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All distributed databases are set up a bit differently, even among a single software vendor's products. With Microsoft, for example, Microsoft Exchange Server, SQL Server and Active Directory are all database-driven, but function differently from one another. But there are some similarities that more or less hold true across the board.
When it comes to distributed database recovery, there are two primary concerns that must be addressed:
- Data integrity. The distributed database must be restored or repaired in such a way that no corruption exists. Generally speaking, this requires the distributed database recovery process to be application-aware. The software used by the recovery operation has to know the specific requirements of the database being recovered. For example, most enterprise-class backup applications support Exchange Server. This Exchange Server support means the backup application knows how to handle database checkpoints and process transaction logs as a part of the recovery process.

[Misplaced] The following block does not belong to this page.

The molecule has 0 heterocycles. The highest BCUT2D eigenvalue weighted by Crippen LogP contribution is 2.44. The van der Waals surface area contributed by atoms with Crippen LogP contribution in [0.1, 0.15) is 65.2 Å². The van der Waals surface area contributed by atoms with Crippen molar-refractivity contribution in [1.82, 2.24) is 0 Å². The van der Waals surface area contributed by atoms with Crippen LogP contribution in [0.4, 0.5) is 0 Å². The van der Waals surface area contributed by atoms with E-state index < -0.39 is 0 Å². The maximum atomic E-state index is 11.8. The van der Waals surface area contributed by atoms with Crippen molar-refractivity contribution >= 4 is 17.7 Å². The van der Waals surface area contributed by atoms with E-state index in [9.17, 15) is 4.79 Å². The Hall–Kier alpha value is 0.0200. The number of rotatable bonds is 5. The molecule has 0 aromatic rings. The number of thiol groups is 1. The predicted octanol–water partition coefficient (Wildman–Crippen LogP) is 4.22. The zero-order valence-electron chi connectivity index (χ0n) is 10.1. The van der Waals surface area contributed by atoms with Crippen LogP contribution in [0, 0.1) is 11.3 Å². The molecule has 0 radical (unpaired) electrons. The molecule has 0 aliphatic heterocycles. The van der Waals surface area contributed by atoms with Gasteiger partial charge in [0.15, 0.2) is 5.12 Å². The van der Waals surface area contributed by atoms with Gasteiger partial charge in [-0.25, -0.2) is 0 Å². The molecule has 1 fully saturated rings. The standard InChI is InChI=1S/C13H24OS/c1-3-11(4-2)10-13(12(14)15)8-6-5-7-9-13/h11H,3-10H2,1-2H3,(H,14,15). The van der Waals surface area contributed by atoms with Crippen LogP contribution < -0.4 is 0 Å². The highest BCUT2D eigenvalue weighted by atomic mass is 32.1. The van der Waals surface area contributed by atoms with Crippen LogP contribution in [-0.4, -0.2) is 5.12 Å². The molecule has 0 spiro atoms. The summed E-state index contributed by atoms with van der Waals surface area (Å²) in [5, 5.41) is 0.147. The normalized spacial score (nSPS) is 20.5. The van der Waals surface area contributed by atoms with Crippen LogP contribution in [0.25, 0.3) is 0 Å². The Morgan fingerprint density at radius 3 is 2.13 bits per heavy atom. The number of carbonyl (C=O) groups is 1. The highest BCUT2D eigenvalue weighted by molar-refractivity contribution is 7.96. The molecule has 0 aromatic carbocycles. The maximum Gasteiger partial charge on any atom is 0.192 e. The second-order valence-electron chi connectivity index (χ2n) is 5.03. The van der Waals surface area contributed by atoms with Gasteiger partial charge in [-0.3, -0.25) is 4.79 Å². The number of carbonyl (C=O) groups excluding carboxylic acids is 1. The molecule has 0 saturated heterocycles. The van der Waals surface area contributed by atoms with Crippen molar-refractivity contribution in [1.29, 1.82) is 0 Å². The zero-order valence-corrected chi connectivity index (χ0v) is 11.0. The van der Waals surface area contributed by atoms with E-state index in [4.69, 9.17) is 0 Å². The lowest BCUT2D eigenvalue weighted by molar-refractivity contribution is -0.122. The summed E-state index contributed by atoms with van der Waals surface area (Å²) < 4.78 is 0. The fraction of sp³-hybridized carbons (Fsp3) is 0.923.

- Point-in-time recovery. For example, if you are recovering an Active Directory database on a domain controller, you may wish to roll the Active Directory back to a specific point in time. The problem is that Active Directory uses a distributed database and other domain controllers are online. When the distributed database recovery process is complete, the newly restored domain controller will reach out to other domain controllers and initiate a synchronization process. This brings the newly restored domain controller to a current state that is consistent with the other domain controllers. If your goal was to roll Active Directory back to an earlier point in time, the synchronization process will undo your recovery efforts. The solution for the distributed databases is to perform an authoritative recovery, which essentially causes the newly restored domain controller to be treated as the correct copy of the Active Directory database.
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